Reviews were mixed at launch, with some admiring the addition of co-op while others took aim at Insomniac’s lazy implementation of the feature. However, the biggest problem with All 4 One was the terrible AI partners the game assigned to your party in single-player mode.

Arguably the lowest point in the series, Full Frontal Assault is a good example of Insomniac trying to fix what isn’t broken. No doubt fueled by a desire to branch out and do something different with franchise, Insomniac decided to incorporate tower defense mechanics into the next Ratchet & Clank.

And just like with All 4 One, players were not happy with the final results. They took shots at the tower defense system’s clumsy design, namely its unbalanced resource economy and limited map selection. While it featured three playable characters: Qwark, Ratchet, and Clank, only two could be selected at any given time.

The concept of having to defend and hold one position simply didn’t fall in line with the series’ core gameplay loop. As a result, Full Frontal Assault received mixed to negative reviews, marking the decline of Ratchet & Clank‘s relevancy as other PlayStation exclusives, namely Uncharted, took center stage.

Serving as an epilogue to the Future trilogy, Into the Nexus was Insomniac’s latest attempt at appeasing fans by returning to the series’ roots. Unfortunately, things didn’t work out quite like they expected, and the game was ultimately panned by reviewers.

The biggest issue was its largely forgettable story, which sees Ratchet and Clank assigned to an escort mission that inevitably goes awry, releasing a dangerous race of interdimensional beings. Most of it revolves around Ratchet coming to grips with his actions in A Crack in Time.

The decision to set the game in the past was a big risk that ultimately did not pay off for Insomniac. One of Into the Nexus‘ saving graces is the addition of new side-scrolling sections that see Clank manipulating gravity to complete his objectives.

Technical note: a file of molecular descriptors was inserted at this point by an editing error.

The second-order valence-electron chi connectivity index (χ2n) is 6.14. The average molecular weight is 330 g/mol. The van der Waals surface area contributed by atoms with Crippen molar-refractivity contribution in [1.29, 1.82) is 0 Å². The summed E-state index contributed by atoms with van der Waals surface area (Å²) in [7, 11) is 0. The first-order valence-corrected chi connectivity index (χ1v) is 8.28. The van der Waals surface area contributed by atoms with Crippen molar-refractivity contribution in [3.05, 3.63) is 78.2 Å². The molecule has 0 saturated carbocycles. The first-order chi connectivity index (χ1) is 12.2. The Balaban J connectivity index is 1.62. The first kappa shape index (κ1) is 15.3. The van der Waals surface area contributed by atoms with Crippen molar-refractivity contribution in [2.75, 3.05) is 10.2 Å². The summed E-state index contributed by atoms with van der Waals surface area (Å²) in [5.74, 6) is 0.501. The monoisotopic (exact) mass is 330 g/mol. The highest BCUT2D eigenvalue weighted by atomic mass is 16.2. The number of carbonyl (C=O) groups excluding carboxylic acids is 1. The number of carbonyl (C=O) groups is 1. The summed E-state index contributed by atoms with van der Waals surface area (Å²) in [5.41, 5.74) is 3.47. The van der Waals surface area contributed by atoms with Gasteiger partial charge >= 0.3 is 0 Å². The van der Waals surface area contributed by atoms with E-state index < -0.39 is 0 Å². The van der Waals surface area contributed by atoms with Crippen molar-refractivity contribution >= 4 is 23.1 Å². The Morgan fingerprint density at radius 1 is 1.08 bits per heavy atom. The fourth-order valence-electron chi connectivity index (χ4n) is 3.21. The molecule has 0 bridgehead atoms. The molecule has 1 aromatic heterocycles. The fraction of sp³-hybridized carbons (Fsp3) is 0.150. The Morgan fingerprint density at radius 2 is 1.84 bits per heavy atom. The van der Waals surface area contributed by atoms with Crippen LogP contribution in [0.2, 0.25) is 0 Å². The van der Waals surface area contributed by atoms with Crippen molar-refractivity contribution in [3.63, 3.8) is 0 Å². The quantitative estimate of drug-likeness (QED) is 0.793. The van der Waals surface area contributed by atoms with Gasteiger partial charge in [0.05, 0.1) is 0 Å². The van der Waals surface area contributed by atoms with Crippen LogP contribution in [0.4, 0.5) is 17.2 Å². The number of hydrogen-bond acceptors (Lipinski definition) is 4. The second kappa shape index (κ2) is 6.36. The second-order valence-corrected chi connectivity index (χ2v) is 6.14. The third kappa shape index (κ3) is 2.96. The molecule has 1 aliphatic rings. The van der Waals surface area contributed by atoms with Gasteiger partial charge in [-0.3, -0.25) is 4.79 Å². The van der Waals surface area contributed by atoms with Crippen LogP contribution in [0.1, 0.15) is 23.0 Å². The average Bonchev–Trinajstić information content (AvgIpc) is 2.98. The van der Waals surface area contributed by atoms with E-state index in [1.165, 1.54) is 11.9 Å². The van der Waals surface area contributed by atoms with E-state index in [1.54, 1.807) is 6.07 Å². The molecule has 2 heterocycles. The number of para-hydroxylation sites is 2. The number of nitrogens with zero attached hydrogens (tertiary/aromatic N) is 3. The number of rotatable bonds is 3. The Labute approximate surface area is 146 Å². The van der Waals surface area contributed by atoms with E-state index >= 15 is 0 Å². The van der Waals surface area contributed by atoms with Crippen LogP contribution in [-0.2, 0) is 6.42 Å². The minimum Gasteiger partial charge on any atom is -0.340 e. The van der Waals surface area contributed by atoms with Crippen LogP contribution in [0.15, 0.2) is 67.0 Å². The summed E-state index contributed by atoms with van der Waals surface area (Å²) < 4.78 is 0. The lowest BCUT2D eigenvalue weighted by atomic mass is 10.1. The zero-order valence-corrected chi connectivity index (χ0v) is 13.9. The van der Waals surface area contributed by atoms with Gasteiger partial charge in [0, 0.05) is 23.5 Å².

Looking to cash in on the hype surrounding Into the Nexus, Sony tapped Darkside Game Studios to create a mobile game tie-in. They came back with an endless runner modeled after the popular Temple Run series that was loosely based on the events in Insomniac’s game.

Before the Nexus sees players controlling Ratchet as he occupies one of three lanes, typically presented as grind rails.  You would switch between lanes to dodge enemies and collect resources as well as occasionally shoot enemies.

Additionally, an in-game shop allowed players to purchase various ammo, weapons, gadgets, armor, and upgrades. The game came and went with little fanfare, mainly due to its confusing title, middling visuals, and repetitive gameplay.

Going by the same name, 2016’s Ratchet & Clank for the PS4 serves as both a reboot and reimagining of the first game in the series with upgraded graphics and new dialogue. It’s based on the Ratchet & Clank movie, which sought to retell the events of the original game from 2002.

Told from the perspective of Captain Qwark, the story sees Ratchet and Clank meeting one another for the first time. Eventually, the duo team up with the Galactic Rangers and work together to stop Chairman Drek and Dr. Nefarious from destroying planets throughout the galaxy.

The game was well-received by critics and longtime fans, with many citing its perfect balance between combat, platforming, and puzzle sections. Insomniac Games referred to the reboot as a “new beginning” for the franchise, which by now had found and settled into its identity.

Ratchet & Clank: Rift Apart is a continuation of the reboot’s updated graphical style and looks to be harnessing the increased horsepower of Sony’s PS5 console. As the first entry in the series in over four years, the game takes place in the present, where our titular heroes find themselves entangled in an interdimensional crisis.

A failed attempt at using the Dimensionator on Ratchet and Clank by Dr. Nefarious causes the portals connecting different worlds to go haywire and begin opening and closing at random. With their own world caught in the crossfire, Ratchet and Clank set off on a mission to save the worlds from collapsing into each other.

Rift Apart will retain many of the gameplay elements from previous entries while introducing new features, such as a currently unknown playable female Lombax. We can also expect a ton of new weapons and gadgets designed to show off Sony’s new DualSense controller. Lastly, the game will utilize the PS5’s SSD to achieve seamless transitions with no load screens.

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Justin Fernandez
Justin Fernandez

As a fan of both indie and triple-A games, Justin finds joy in discovering and sharing hidden gems with other passionate gamers. In addition to reporting on the latest and greatest titles, he manages GamingScan’s social media channels.